When my dad was little, he spent his summers on my great-grandfather’s sugarcane farm. As the story goes, one day my great-grandfather decided to get into the business of white sugar and build a factory. The industry was new at the time, and he wanted to get in on the ground level.

The factory was a failure, as the sugarcane grown in the Indian region of Uttar Pradesh does not have the right sugar content to produce crystalline sugar. My great-grandfather shut down the factory, and it was left to decay for years. That is, until my great uncle discovered that he could convert it to a plant for making jaggery, the flaky brown chunks of unrefined sugar prized by Indians as a sweetener. See, when you take sugarcane to the market, it is worth a meager amount; convert it into jaggery and the value goes way up.

The Backbone of Indian Dessert

jaggery production
A refiner above a lake of sugarcane syrupGiridhar Appaji Nag Y

In India, jaggery trumps all other sweeteners. Of course, alternatives like white sugar are more common these days than they were back in the time of my great-grandfather, but jaggery is cheaper, as it's produced locally. It's also more valuable, not just a sweetener but a distinct flavoring—rich and smoky enough to offset the sour tamarind in sambar (a spicy soup eaten with dosa), and deep and butterscotch-y enough to give Indian sweets like laddu (similar to a truffle, but with ghee) and kheer (rice pudding) their signature luxurious tastes.

My dad, who spent many summer nights watching the jaggery factory in action, remembers the process well. The sugarcane get crushed, the resulting juice flows into a giant tank, a big net is used to skim off excess crud, and then the leftover juice is diverted to a vat (“like a giant wok,” he says), where the juice is boiled slowly, first transforming into a paste, then a solid (“like playdough”).

The hardened jaggery—or gur, as it is called in northern India—is put into molds called bhelis ("similar to a cheese wheel"). Because the molasses never gets separated out from the crystals, the final product ends up a brown-ish block that gets gradually cut from as it's consumed.

Sweet Old Time Religion

religious jaggery
A tilak plate loaded with religious offerings, including jaggeryhumdingor

Across India's many regional dialects, jaggery is called by different names (gur, in Hindi, bellam in Telugu, chakkara in Malayalam). In some places, mainly Bengal and parts of southern India, its preparation also varies, swapping out sugarcane for date palm, which yields a product that my dad says is "more delicate, more like fudge." (The sugarcane-based jaggery in the north, by contrast, is "harder. Knock it one someone's head with enough force and you would probably cause some brain damage.)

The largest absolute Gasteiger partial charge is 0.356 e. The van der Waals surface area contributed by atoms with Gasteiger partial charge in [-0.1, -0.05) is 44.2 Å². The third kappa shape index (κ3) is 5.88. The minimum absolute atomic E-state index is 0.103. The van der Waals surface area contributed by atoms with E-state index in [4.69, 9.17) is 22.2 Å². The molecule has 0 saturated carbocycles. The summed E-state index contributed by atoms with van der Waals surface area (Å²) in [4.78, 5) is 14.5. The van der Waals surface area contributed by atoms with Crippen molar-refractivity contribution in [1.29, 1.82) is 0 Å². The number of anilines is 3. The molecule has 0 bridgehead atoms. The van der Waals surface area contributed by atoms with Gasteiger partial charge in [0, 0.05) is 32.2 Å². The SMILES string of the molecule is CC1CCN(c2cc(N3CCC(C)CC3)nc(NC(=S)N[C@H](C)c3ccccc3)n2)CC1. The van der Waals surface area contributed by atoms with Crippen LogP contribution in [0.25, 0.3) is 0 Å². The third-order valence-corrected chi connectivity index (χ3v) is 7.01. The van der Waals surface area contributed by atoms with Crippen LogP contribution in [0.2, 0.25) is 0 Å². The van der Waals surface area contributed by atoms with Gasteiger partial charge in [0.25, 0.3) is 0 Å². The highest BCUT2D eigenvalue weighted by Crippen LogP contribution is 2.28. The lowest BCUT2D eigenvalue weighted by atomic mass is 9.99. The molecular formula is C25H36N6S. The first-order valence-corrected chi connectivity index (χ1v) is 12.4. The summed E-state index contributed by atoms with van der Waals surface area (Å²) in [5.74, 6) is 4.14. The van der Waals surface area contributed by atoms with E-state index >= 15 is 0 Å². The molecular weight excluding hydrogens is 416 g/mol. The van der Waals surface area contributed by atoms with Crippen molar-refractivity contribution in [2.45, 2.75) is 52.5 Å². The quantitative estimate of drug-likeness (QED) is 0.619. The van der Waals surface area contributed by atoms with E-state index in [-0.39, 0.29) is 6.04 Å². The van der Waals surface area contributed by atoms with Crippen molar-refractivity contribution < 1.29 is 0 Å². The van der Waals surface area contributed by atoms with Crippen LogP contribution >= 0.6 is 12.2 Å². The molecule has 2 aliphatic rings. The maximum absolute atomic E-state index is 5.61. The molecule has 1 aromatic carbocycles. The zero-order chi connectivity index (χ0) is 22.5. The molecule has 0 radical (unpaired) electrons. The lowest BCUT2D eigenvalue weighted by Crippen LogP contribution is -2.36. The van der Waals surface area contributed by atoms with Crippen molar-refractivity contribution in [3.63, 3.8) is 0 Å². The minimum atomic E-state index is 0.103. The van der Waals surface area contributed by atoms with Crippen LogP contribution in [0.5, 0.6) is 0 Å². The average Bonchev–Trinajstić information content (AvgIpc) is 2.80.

Jaggery isn’t just a flavoring (or weapon); it’s also an object of religious significance. In high Hindu ceremonies, jaggery-based sweets are often presented as offerings to the gods — they are said to be a symbol of good news, and as custom dictates, only ingredients of local origin are allowed to be used during religious functions. Plus, some types of white sugar are bleached with bone char, which is considered non-vegetarian.

You'll still find white sugar-based sweets in many a temple ceremony now, but among the highly religious folk, the stigma against non-Indian sugar remains. Using jaggery, my aunt tells me, is the most "traditional" way to make religious offerings. In Bengal, residents make notun gur, a special local variation of jaggery made out of the sap of date palms. On auspicious occasions, they turn that notun gur into mishti doi, a sweetened yogurt, to be eaten and presented for the deities.

A Spoonful of Medicine

roti breakfast
Sweet roti with tea for breakfastHafiz Issadeen

Jaggery, too, has meaning in ayurveda, the ancient Indian system of medicine. In Indian households (and, incidentally, at weddings), the sugar gets blended with hot water to make a drink that supposedly balances out blood sugar and provides a boost of energy (in the case of weddings, that energy is necessary for the multiple days of festivities).

At my dad’s childhood home, jaggery was regularly mixed with ghee and nuts to form a sort of brittle; his parents would offer it to all the kids after dinner as a sweet treat that helped to settle the stomach. Ask a large group of Indians (as I did), and you’ll find that the alleged healing powers of jaggery are limitless: “good for the heart!” “stimulates metabolism!” “helps the liver!” “prevents vomiting!” “subdues excess wind [read: farts]!”

But there are countless ingredients in Indian cuisine that could be classified as religious offerings or healing elements. Jaggery is special because it induces a very particular kind of nostalgia. When my dad talks about it, he smiles, thinking about collecting fresh gur from his uncle's factory on a plate, and eating the caramel-esque sauce while it was still hot.

My aunt speaks of sneaking sandesh (notun gur that's been formed into various shapes) out of the temple and savoring it, clandestinely, on the street corner. I get the same feeling when I go to my uncle's home in Delhi. I eat jaggery the way my young cousins do: rolled up in a roti that's been swiped with ghee. Like butter noodles or macaroni and cheese, there is an odd sense of comfort in eating so elementally.

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